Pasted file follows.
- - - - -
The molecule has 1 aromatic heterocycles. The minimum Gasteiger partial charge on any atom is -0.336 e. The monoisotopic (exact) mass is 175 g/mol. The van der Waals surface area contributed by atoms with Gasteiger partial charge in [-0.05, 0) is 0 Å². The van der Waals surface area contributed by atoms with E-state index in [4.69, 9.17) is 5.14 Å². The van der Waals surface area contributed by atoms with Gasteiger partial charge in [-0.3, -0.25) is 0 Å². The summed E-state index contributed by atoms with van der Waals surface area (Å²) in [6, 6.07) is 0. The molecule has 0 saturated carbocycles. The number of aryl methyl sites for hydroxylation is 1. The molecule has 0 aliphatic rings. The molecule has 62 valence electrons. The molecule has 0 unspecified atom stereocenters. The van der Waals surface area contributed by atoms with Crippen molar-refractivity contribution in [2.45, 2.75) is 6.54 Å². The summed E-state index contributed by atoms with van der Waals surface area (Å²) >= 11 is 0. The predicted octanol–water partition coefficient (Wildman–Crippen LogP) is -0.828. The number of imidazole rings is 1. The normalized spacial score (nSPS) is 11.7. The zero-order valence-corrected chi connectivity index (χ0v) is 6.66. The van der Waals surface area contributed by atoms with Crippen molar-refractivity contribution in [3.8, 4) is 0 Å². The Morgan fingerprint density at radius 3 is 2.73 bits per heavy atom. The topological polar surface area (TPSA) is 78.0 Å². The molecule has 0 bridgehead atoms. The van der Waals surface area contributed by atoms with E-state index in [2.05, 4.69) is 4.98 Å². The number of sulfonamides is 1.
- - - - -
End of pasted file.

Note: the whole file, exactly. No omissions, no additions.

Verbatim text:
The molecule has 1 aromatic heterocycles. The minimum Gasteiger partial charge on any atom is -0.336 e. The monoisotopic (exact) mass is 175 g/mol. The van der Waals surface area contributed by atoms with Gasteiger partial charge in [-0.05, 0) is 0 Å². The van der Waals surface area contributed by atoms with E-state index in [4.69, 9.17) is 5.14 Å². The van der Waals surface area contributed by atoms with Gasteiger partial charge in [-0.3, -0.25) is 0 Å². The summed E-state index contributed by atoms with van der Waals surface area (Å²) in [6, 6.07) is 0. The molecule has 0 saturated carbocycles. The number of aryl methyl sites for hydroxylation is 1. The molecule has 0 aliphatic rings. The molecule has 62 valence electrons. The molecule has 0 unspecified atom stereocenters. The van der Waals surface area contributed by atoms with Crippen molar-refractivity contribution in [2.45, 2.75) is 6.54 Å². The summed E-state index contributed by atoms with van der Waals surface area (Å²) >= 11 is 0. The predicted octanol–water partition coefficient (Wildman–Crippen LogP) is -0.828. The number of imidazole rings is 1. The normalized spacial score (nSPS) is 11.7. The zero-order valence-corrected chi connectivity index (χ0v) is 6.66. The van der Waals surface area contributed by atoms with Crippen molar-refractivity contribution in [3.8, 4) is 0 Å². The Morgan fingerprint density at radius 3 is 2.73 bits per heavy atom. The topological polar surface area (TPSA) is 78.0 Å². The molecule has 0 bridgehead atoms. The van der Waals surface area contributed by atoms with E-state index in [2.05, 4.69) is 4.98 Å². The number of sulfonamides is 1.